The core 6 is preferably derived from slab foam, that is foam which is cut from a large bun cast in a continuous bun mold of the type described in U.S. Pat. No. 3,906,068. It should have a density of between 1.5 and 3 lbs./ft.2 and a sag factor ranging between 1.6 and 2.0. It should further be compounded such that relatively high resistance to loading is offered at initial deflection below about 25% compression. In other words, the restoring force exerted by the slab foam is not directly proportional to deflection, but on the contrary is such that a unit increment increase of force at light loads will cause less of a deflection than a comparable unit increase in load at moderate loads (FIG. 3). Thus the core 6 is quite stiff at light loads, but not so much at moderate loads. The shape of the core 6 is not too critical and therefore it need not be cut from the slab with any precision. The core 6 may be cast in the desired shape in a mold, instead of being cut from a slab. Preferably, the foam of the core 6 is of the open cell variety.

The covering shell 8 is preferably formed about the core in a mold and is a high resiliency foam having a sag factor ranging between 2.3 and 3.5. Its density ranges between 2.0 and 3.5 lbs./ft.3. Like the slab foam of the core 6, the molded high resiliency foam of the shell 8 does not exert a restoring force which is directly proportional to the deflection. However, the restoring force exhibits a greater rate of increase at 65% deflection than at 25% deflection (FIG. 3). In other words, a unit increase in force applied to the foam of the shell 8 at light loads will cause a greater deflection than an equivalent increase in force at high loading.

The shell 8 is diffused into the core 6 at a membrane 12 (FIG. 1), so in effect the membrane 12 is between the core 6 and shell 8. The membrane 12 is actually a densified layer of the foam material from which the shell 8 is formed. Its density exceeds both that of the core 6 and the shell 8, ranging between 6 and 20 lbs./ft.3. The thickness of the membrane 12 ranges between 1/32 and 1/4 inches. The membrane 12 is an integral part of the shell 8 and is bonded to the core 6. That bond relies on both adhesion of foam for the shell 8 to the foam for the core 6 and diffusion of the former into the latter.

To manufacture the composite cushion 2, the core 6 is first cut from suitable slab foam in the desired configuration. Next the properly shaped core 6 is inserted into a mold 20 (FIG. 2) having a base 22 provided with a mold cavity 24 and a lid 26 which covers the mold cavity 24. The mold cavity 24 possesses the configuration of the external surface on the shell 8, and the core 6 is suspended in it by pin-like holders 28 which extend into the core 6 from the lid 26. Preferably the holders 28 are hollow and have their hollow interiors exposed outwardly so as to vent the cavity 24 when the lid 26 is in place. The lid 26 may also be provided with additional vent holes 30.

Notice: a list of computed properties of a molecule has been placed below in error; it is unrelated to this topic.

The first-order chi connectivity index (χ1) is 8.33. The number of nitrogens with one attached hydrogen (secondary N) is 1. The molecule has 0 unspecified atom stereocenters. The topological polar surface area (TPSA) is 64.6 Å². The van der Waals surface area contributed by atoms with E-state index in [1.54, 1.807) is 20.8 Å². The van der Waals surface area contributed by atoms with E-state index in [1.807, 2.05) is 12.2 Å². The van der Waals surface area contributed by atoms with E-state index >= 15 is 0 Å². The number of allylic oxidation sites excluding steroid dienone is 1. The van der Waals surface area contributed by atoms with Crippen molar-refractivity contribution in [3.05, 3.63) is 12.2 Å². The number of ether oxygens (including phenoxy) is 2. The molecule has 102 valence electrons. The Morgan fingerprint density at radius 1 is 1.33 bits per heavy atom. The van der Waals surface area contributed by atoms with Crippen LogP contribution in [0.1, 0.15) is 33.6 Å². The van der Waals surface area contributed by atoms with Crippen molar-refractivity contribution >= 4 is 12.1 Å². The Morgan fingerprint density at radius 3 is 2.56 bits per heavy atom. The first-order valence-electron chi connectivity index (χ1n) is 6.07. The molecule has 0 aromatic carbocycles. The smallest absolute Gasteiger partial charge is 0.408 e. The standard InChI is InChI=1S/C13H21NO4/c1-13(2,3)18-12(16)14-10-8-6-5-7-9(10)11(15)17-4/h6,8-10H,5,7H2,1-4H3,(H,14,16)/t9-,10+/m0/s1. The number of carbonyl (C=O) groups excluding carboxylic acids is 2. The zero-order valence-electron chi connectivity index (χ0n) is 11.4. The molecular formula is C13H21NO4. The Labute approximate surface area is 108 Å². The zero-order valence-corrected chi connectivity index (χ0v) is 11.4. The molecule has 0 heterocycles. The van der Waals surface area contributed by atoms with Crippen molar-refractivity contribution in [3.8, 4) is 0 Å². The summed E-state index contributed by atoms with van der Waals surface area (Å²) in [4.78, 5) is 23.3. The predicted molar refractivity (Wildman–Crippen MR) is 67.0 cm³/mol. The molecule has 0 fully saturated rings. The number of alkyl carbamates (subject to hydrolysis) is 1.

Once the core 6 is secured to the holders 28, the precursors for the high resiliency foam material of the shell 8 are introduced into mold cavity 24 of the base 22 where they mix together, forming a liquid reaction mixture. After a few seconds, the reaction mixture begins to cream, that is it thickens, and then it expands into a foam which rises in the mold cavity 24 until it completely fills the remainder of the cavity 24. The air which is displaced by the rising foam escapes through the hollow interiors of the holders 28 and through the vent apertures 30. In this regard, the foam material of the core 6 is of the open cell variety so that the displaced air will pass through it and into the hollow interiors of the holders 28.

The rising foam is tacky in its own right and when it comes against the surface of the core 6, it adheres to that surface. The foam also diffuses into the interstices of the foam material for the core 6. As a result, the shell 8 is both adhesively and diffusion bonded to the core 6.

The amount of liquid reaction mixture introduced into the mold cavity is somewhat in excess of the amount necessary to completely fill the remainder of the cavity with foam material. As a result the liquid reaction mixture continues to produce foam after the rising foam has reached and completely covered the exposed surfaces of the core 6, and the foam at the surface of the core 6 densifies, creating the membrane 12. The thickness of the membrane 12 is dependent on the extent of the overfill and should range between 1/32 and 1/4 inches. Since the air which formally occupied the mold cavity 24 escapes through the core 6 as well as through the vent holes 30, it does not become entrapped at the surface of the core 6. This results in the membrane 12 having quite uniform thickness.